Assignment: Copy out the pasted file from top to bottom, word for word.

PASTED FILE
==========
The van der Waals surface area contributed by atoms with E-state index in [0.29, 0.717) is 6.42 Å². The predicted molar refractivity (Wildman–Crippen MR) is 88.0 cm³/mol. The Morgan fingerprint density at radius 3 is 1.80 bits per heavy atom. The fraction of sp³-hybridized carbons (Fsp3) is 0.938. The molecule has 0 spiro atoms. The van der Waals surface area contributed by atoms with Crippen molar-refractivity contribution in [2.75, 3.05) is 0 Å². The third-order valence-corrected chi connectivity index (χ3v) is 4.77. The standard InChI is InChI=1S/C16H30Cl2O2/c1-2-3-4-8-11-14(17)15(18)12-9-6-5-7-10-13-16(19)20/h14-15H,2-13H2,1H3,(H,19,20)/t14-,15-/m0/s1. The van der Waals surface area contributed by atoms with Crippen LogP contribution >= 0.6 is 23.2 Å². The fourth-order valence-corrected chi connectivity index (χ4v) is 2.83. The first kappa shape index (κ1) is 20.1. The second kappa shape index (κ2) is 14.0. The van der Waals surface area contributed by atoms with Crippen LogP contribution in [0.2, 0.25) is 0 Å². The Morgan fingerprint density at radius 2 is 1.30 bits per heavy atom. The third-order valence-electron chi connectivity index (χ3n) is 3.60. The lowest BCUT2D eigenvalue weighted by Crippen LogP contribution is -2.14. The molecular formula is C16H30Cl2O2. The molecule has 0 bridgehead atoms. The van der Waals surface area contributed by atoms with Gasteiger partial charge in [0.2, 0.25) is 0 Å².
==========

The van der Waals surface area contributed by atoms with E-state index in [0.29, 0.717) is 6.42 Å². The predicted molar refractivity (Wildman–Crippen MR) is 88.0 cm³/mol. The Morgan fingerprint density at radius 3 is 1.80 bits per heavy atom. The fraction of sp³-hybridized carbons (Fsp3) is 0.938. The molecule has 0 spiro atoms. The van der Waals surface area contributed by atoms with Crippen molar-refractivity contribution in [2.75, 3.05) is 0 Å². The third-order valence-corrected chi connectivity index (χ3v) is 4.77. The standard InChI is InChI=1S/C16H30Cl2O2/c1-2-3-4-8-11-14(17)15(18)12-9-6-5-7-10-13-16(19)20/h14-15H,2-13H2,1H3,(H,19,20)/t14-,15-/m0/s1. The van der Waals surface area contributed by atoms with Crippen LogP contribution >= 0.6 is 23.2 Å². The fourth-order valence-corrected chi connectivity index (χ4v) is 2.83. The first kappa shape index (κ1) is 20.1. The second kappa shape index (κ2) is 14.0. The van der Waals surface area contributed by atoms with Crippen LogP contribution in [0.2, 0.25) is 0 Å². The Morgan fingerprint density at radius 2 is 1.30 bits per heavy atom. The third-order valence-electron chi connectivity index (χ3n) is 3.60. The lowest BCUT2D eigenvalue weighted by Crippen LogP contribution is -2.14. The molecular formula is C16H30Cl2O2. The molecule has 0 bridgehead atoms. The van der Waals surface area contributed by atoms with Gasteiger partial charge in [0.2, 0.25) is 0 Å².